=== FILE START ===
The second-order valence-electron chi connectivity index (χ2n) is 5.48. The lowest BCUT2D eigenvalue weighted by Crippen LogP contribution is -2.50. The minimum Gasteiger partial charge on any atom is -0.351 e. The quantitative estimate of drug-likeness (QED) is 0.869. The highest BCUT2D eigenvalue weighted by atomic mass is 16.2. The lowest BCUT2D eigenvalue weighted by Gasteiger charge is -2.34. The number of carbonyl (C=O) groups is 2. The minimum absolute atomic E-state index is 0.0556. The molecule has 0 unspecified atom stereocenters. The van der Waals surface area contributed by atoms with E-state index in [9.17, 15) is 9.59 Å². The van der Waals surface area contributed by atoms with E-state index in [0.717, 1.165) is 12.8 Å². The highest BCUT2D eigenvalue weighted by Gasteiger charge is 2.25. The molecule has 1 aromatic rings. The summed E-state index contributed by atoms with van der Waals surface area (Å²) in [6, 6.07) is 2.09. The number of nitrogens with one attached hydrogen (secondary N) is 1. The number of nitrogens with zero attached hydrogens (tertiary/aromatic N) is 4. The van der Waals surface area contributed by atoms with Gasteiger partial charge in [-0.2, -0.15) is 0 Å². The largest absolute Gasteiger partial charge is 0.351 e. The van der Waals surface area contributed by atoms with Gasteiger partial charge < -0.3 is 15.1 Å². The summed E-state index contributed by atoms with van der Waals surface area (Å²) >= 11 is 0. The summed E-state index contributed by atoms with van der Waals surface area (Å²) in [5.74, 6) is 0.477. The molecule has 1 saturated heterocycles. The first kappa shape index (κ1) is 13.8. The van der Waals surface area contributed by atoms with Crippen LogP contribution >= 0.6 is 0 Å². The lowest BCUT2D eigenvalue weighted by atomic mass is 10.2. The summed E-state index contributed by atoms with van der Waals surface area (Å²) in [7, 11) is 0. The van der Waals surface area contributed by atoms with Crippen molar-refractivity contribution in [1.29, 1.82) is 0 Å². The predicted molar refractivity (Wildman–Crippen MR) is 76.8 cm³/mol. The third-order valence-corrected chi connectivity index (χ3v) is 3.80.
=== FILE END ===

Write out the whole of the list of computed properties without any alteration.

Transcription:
The second-order valence-electron chi connectivity index (χ2n) is 5.48. The lowest BCUT2D eigenvalue weighted by Crippen LogP contribution is -2.50. The minimum Gasteiger partial charge on any atom is -0.351 e. The quantitative estimate of drug-likeness (QED) is 0.869. The highest BCUT2D eigenvalue weighted by atomic mass is 16.2. The lowest BCUT2D eigenvalue weighted by Gasteiger charge is -2.34. The number of carbonyl (C=O) groups is 2. The minimum absolute atomic E-state index is 0.0556. The molecule has 0 unspecified atom stereocenters. The van der Waals surface area contributed by atoms with E-state index in [9.17, 15) is 9.59 Å². The van der Waals surface area contributed by atoms with E-state index in [0.717, 1.165) is 12.8 Å². The highest BCUT2D eigenvalue weighted by Gasteiger charge is 2.25. The molecule has 1 aromatic rings. The summed E-state index contributed by atoms with van der Waals surface area (Å²) in [6, 6.07) is 2.09. The number of nitrogens with one attached hydrogen (secondary N) is 1. The number of nitrogens with zero attached hydrogens (tertiary/aromatic N) is 4. The van der Waals surface area contributed by atoms with Gasteiger partial charge in [-0.2, -0.15) is 0 Å². The largest absolute Gasteiger partial charge is 0.351 e. The van der Waals surface area contributed by atoms with Gasteiger partial charge < -0.3 is 15.1 Å². The summed E-state index contributed by atoms with van der Waals surface area (Å²) >= 11 is 0. The summed E-state index contributed by atoms with van der Waals surface area (Å²) in [5.74, 6) is 0.477. The molecule has 1 saturated heterocycles. The first kappa shape index (κ1) is 13.8. The van der Waals surface area contributed by atoms with Crippen LogP contribution >= 0.6 is 0 Å². The lowest BCUT2D eigenvalue weighted by atomic mass is 10.2. The summed E-state index contributed by atoms with van der Waals surface area (Å²) in [7, 11) is 0. The van der Waals surface area contributed by atoms with Crippen molar-refractivity contribution in [1.29, 1.82) is 0 Å². The predicted molar refractivity (Wildman–Crippen MR) is 76.8 cm³/mol. The third-order valence-corrected chi connectivity index (χ3v) is 3.80.